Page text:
I did not plan to be a college professor when I entered my PhD program in sociology. I was interested in more directly community engaged work and writing. I fell in love with teaching during my fieldwork at a movement run high school for adults in Buenos Aires, where I co-taught social sciences in a classroom populated primarily by young women who lived in the neighboring shantytown. But even so, I was highly suspicious that this experience could be replicated inside of a bureaucratic institution of higher education in any meaningful way.
It was only toward the end of my tenure as a graduate student when I saw one particular job listing that I decided to look for jobs teaching at the university level. The job was at the University of Michigan-Flint, a regional comprehensive university where my mom had graduated when I was a kid.
Looking at the posting brought back a flood of memories of attending classes the few times she didn’t have childcare, and had to take me to classes with her. These days are burned into my memory, because the visual inspection, behavior talk, and overall prep was intense! I must have been in about second grade, and I can remember my mom talking me into wearing my best clothes by telling me this is what all the “college girls” would be wearing. I know I was much more dressed up than I usually got just to go to my own school. Now I can see that my mom was worried about being embarrassed by having me or us look too poor, since having to bring your kid to class is already a bad way to stick out at college. Once I can remember getting a new toy doll just in order to go to class to be sure that I wouldn’t become restless during the lecture. Although I was generally a pretty good kid, I still remember the very serious talk I got before going to those classes about how essential it was that I be absolutely good.
I have told this story to more than one student at UWS, because I wanted these students to feel welcome in my classes and on our campus. And I always tell them their kids are welcome in my classes, because I know they will behave. After all, I know exactly the serious talk they got before coming to the class. I have wanted to be part of expanding these students’ access to education, their access to big ideas, and part of expanding their world. My mom’s life circumstance forced her to leave high school but her child is a college professor, in no small part because of my exposure to the importance of College, capital C, through her and her persistence in completing it.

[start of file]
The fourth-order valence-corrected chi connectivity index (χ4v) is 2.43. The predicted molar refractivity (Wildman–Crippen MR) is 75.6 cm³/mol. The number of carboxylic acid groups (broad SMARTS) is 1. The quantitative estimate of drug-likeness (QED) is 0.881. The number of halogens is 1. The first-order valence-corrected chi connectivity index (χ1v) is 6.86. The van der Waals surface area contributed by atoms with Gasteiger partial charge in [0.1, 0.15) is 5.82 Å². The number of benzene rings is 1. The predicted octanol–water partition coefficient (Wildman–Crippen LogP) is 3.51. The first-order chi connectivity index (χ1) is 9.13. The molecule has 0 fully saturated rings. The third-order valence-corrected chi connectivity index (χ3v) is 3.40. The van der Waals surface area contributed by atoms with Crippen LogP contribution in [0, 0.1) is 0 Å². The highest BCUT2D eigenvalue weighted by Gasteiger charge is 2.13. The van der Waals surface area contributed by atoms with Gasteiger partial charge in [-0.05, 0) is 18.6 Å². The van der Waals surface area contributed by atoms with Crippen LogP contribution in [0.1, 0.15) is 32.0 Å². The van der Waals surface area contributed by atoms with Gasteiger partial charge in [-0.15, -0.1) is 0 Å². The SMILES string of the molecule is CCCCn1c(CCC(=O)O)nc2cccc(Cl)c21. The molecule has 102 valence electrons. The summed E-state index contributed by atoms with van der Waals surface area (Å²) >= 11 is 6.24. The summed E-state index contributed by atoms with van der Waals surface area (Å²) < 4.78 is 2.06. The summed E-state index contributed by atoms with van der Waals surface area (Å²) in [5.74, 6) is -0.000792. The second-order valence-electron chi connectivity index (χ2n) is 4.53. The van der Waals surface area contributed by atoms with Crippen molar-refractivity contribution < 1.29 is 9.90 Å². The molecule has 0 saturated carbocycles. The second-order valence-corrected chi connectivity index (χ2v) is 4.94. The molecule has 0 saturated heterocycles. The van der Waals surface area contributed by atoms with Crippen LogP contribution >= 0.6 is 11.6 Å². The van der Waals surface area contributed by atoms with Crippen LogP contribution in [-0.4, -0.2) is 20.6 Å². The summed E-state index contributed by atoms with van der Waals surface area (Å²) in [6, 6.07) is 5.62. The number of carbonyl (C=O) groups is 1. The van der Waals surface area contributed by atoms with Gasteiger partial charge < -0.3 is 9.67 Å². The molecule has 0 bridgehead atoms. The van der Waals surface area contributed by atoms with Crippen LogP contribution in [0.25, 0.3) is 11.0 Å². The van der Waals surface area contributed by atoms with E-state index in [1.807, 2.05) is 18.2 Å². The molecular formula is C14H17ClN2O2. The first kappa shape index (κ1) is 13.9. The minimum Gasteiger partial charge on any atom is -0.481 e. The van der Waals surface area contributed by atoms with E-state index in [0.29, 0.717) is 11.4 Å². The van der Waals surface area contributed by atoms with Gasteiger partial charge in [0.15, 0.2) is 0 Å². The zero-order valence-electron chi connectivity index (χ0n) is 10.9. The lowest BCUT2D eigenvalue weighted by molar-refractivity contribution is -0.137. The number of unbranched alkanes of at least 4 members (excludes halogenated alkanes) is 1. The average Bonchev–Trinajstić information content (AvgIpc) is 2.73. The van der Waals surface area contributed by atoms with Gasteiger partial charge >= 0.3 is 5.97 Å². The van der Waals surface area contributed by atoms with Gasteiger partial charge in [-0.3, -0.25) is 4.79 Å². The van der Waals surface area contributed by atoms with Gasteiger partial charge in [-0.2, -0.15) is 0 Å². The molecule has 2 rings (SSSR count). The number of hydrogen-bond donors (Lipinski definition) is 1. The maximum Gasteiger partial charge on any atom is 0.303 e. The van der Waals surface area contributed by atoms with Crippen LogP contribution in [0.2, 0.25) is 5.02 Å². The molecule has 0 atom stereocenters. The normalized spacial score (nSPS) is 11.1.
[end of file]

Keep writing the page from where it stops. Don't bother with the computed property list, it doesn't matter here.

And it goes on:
I didn’t get the job at U of M-Flint, but after I saw that listing I knew that I wanted to teach students like my mom. Not just students with kids, but nontraditional students; students who never thought they’d find themselves in a university for a variety of reasons including race and social class; students who are afraid that if something goes wrong, someone will figure this out, and they won’t be let back in. UW-Superior has provided a tremendous environment for doing this, because it is open enrollment, has small class sizes, has a public liberal arts college mission, and my department is very supportive of deeper methods of teaching and learning. All of this is unsustainable with the loss of any faculty voice in the running of the campus, the partnership with for-profit companies who will put pressure on the campus to develop easier curricula for faster degrees regardless of what is being learned (if they haven’t already started), and the elimination of nearly all the liberal arts disciplines on campus. There is no longer any institutional support for these experiences.
I have been able to be a part of amazing transformations in my few short years at UWS that are considered impossible in most educational environments, and I will be grateful for that experience. But I will mourn the tremendous loss for all of us in the region at the abandonment of that mission, and I will not participate in the charade that it has not been abandoned. This is no longer the UWS where I hoped to spend the next twenty five years teaching.